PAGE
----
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The Terror of the Radicals: The Jacobins in the French Revolution

"Terror" is usually the word that comes to mind when people think of the Jacobins in the French Revolution. But why? Many people demonize it, arguing that violent rule comes from the evil of its members. In fact, the real situation may be the opposite.

Published onDec 07, 2022
The Terror of the Radicals: The Jacobins in the French Revolution

The Terror of the Radicals: The Jacobins in the French Revolution

The Reign of Terror (arrests, executions of political opponents) is something many people in modern times have not experienced. Most people cannot imagine how to live in such a social environment, although it has happened throughout history. Therefore, people generally demonize it, such as leaders being evil. Yet a reign of terror does not necessarily stem from a terrorist leader. This article will explain this by analyzing the Jacobins in the French Revolution.

Who are the Jacobins?

The Jacobins were a party led by Robespierre at the time of the French Revolution (1793-1794). The Jacobins (radical republicans) defeated the moderate republicans in an uprising in 1793 and seized power.

The Jacobin reign began in June 1793 and ended in July 1794. During Jacobin's control, they guillotined suspected counter-revolutionaries, and thousands were brutally murdered.

No one can deny that this behavior belongs to the Reign of Terror, so the keyword of the Jacobins is "Terror".1

Why did the Jacobins do this?

Just as not every criminal likes crime, not all Reigns of Terror are because their leaders want terror. The original intention of the Jacobins was not to create a terrifying social atmosphere. On the contrary, the Jacobins had good intentions. Their political philosophy can be understood as "popular republicanism" 2 It emphasizes the interests of the people at the bottom more than moderates.

The Jacobins have done a lot, or plan to do a lot, to help the bottom.3

  • Economically, the Jacobins try to control prices and avoid making the currency worthless (the behavior of the next government).

  • Politically, they removed property restrictions on citizens' votes.

  • Educationally, they made the primary education program universal for the first time.

The fact that the Jacobins came to power and were supported by the sans-culottes (Parisian radicals from below) also confirms this.4

But I am not defending the Jacobins. Regardless of their original intentions, in the end, they carried out a reign of terror.5 The reason for this was the extreme fear of counter-revolution. The Jacobins were revolutionary, and there were large numbers of people who disapproved of their policies. This made the Jacobins constantly worried about "conspiracies from within." This fearful attitude is especially evident in the rhetoric of Jacobins such as Robespierre, who felt that conspiracy was everywhere and that maintaining internal unity was crucial.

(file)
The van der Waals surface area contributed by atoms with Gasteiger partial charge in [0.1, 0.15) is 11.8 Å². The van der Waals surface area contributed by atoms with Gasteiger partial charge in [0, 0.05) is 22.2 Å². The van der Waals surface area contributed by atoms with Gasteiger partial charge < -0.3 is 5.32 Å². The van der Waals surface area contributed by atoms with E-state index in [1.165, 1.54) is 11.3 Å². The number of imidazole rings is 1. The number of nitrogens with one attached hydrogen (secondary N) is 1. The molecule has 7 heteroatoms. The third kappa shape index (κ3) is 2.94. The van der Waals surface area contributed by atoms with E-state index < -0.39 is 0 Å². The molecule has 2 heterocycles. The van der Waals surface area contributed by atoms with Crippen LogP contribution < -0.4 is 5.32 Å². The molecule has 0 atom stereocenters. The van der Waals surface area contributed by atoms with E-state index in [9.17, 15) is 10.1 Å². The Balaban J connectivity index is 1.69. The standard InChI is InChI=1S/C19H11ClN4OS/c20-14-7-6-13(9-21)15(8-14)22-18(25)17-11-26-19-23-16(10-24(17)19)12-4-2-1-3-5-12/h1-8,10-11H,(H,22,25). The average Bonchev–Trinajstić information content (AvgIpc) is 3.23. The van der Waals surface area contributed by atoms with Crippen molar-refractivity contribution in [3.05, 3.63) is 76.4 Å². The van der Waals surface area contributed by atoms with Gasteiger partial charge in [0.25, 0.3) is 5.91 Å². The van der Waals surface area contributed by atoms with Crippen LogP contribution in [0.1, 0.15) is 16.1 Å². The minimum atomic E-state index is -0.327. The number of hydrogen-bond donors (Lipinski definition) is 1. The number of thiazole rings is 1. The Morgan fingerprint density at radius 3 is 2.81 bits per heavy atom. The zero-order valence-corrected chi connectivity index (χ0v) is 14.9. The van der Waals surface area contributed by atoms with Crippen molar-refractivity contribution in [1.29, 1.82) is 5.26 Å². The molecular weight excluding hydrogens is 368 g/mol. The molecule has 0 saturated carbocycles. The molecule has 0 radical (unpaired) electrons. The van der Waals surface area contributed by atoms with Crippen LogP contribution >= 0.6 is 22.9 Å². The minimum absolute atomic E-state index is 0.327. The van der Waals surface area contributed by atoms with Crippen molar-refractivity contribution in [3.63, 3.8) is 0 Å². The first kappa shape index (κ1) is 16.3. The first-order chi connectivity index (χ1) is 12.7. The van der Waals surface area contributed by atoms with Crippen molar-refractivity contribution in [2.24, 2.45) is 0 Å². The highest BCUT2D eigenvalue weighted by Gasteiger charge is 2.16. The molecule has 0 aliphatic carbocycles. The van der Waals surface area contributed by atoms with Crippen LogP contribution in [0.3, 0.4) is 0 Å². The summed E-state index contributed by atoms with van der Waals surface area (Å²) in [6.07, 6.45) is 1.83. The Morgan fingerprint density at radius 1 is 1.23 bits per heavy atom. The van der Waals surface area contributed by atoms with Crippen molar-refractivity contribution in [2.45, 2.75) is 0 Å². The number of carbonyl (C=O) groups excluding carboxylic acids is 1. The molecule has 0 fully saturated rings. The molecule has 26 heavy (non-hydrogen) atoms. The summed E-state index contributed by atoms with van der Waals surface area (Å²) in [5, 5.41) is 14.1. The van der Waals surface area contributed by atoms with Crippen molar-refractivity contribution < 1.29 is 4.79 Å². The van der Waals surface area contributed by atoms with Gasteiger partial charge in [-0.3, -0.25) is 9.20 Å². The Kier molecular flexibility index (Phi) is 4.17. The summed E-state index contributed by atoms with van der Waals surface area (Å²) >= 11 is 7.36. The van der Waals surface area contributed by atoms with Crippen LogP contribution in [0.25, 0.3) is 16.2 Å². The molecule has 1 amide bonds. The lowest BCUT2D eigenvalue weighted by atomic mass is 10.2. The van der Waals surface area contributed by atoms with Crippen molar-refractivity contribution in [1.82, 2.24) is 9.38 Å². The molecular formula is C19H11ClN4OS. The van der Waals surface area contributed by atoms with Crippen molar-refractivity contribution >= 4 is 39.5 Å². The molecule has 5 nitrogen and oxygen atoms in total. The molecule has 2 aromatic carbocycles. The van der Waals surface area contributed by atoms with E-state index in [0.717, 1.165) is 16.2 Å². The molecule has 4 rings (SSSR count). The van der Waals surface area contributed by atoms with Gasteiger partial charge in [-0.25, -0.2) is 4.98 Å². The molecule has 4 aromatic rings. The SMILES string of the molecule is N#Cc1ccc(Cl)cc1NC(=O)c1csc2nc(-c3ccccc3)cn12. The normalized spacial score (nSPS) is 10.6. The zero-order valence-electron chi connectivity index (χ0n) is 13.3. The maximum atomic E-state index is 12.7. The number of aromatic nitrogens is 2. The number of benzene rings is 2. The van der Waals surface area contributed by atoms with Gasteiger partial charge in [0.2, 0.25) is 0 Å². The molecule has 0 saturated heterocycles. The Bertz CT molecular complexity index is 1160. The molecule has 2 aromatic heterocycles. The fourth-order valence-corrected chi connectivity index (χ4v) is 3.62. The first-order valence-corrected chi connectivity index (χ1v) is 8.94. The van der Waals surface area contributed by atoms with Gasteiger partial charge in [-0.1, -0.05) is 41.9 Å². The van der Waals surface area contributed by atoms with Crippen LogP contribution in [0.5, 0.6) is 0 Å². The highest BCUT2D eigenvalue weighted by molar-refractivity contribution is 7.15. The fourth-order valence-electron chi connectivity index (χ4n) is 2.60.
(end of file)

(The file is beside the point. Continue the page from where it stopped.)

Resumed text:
The Law of Suspects passed on September 17, 1793, gave the government vast powers of arrest. Many people were arrested simply because they were suspected of being counter-revolutionary. Jacobins

A wave of paranoid revolution gradually swept across the country. Personal liberty was severely violated during this period.

What can we learn from this history?

First of all, from the behavior of the Jacobins, we can understand that an excellent original intention does not necessarily bring good results; instead, it can be unexpectedly bad. The original purpose of the Jacobins was to bring democracy to France, which ultimately failed to materialize. Their reign was short before being overthrown by the Thermidorians.

Although the Jacobins initially gained the support of the people at the bottom, they lost their political base. Their fear and purge of the counter-revolution did not allow them to carry the revolution forward. This broad definition of the counter-revolution, and hostilities, even hastened their decline. In short, their original intentions were distorted during the process.

Jacobin's behavior is not an exception among radical revolutionaries, which is worth pondering. There are similar cases in the course of revolutions led by leftists in many countries. Even when people mention the left, the keywords that come to mind are "radical" and "terror."

Demonizing the radical left is not conducive to understanding its actions. Historians have had a lot to say about the Jacobins, and not all are negative6. The brief reign of the Jacobins contributed to the political development of France.7

From the behavior of the Jacobins, we can find some commonalities with the radical left. Actually, like the Jacobins, those failed revolutions were not for nothing. In addition to experiences and lessons, they may also have left some historical legacy.

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